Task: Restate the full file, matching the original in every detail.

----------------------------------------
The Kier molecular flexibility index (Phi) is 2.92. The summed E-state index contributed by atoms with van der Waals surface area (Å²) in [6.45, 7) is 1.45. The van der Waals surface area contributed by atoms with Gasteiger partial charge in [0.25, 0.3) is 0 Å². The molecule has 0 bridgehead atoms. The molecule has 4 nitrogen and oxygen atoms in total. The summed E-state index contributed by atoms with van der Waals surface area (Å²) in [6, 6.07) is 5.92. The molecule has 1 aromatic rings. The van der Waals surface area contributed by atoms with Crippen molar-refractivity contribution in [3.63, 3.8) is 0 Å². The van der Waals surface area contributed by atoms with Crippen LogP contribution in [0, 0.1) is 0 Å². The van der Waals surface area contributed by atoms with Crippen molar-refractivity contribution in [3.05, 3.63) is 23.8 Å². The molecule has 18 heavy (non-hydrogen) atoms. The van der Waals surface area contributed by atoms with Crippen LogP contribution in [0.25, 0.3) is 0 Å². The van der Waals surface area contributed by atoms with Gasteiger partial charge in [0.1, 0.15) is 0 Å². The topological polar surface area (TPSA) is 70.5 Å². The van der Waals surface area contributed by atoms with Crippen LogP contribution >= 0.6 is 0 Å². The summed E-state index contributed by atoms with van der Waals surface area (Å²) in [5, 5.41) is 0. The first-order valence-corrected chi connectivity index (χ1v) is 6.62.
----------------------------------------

The Kier molecular flexibility index (Phi) is 2.92. The summed E-state index contributed by atoms with van der Waals surface area (Å²) in [6.45, 7) is 1.45. The van der Waals surface area contributed by atoms with Gasteiger partial charge in [0.25, 0.3) is 0 Å². The molecule has 0 bridgehead atoms. The molecule has 4 nitrogen and oxygen atoms in total. The summed E-state index contributed by atoms with van der Waals surface area (Å²) in [6, 6.07) is 5.92. The molecule has 1 aromatic rings. The van der Waals surface area contributed by atoms with Crippen molar-refractivity contribution in [3.63, 3.8) is 0 Å². The van der Waals surface area contributed by atoms with Crippen LogP contribution in [0, 0.1) is 0 Å². The van der Waals surface area contributed by atoms with Crippen molar-refractivity contribution in [3.05, 3.63) is 23.8 Å². The molecule has 18 heavy (non-hydrogen) atoms. The van der Waals surface area contributed by atoms with Crippen LogP contribution in [0.25, 0.3) is 0 Å². The van der Waals surface area contributed by atoms with Gasteiger partial charge in [0.1, 0.15) is 0 Å². The topological polar surface area (TPSA) is 70.5 Å². The van der Waals surface area contributed by atoms with Crippen LogP contribution >= 0.6 is 0 Å². The summed E-state index contributed by atoms with van der Waals surface area (Å²) in [5, 5.41) is 0. The first-order valence-corrected chi connectivity index (χ1v) is 6.62.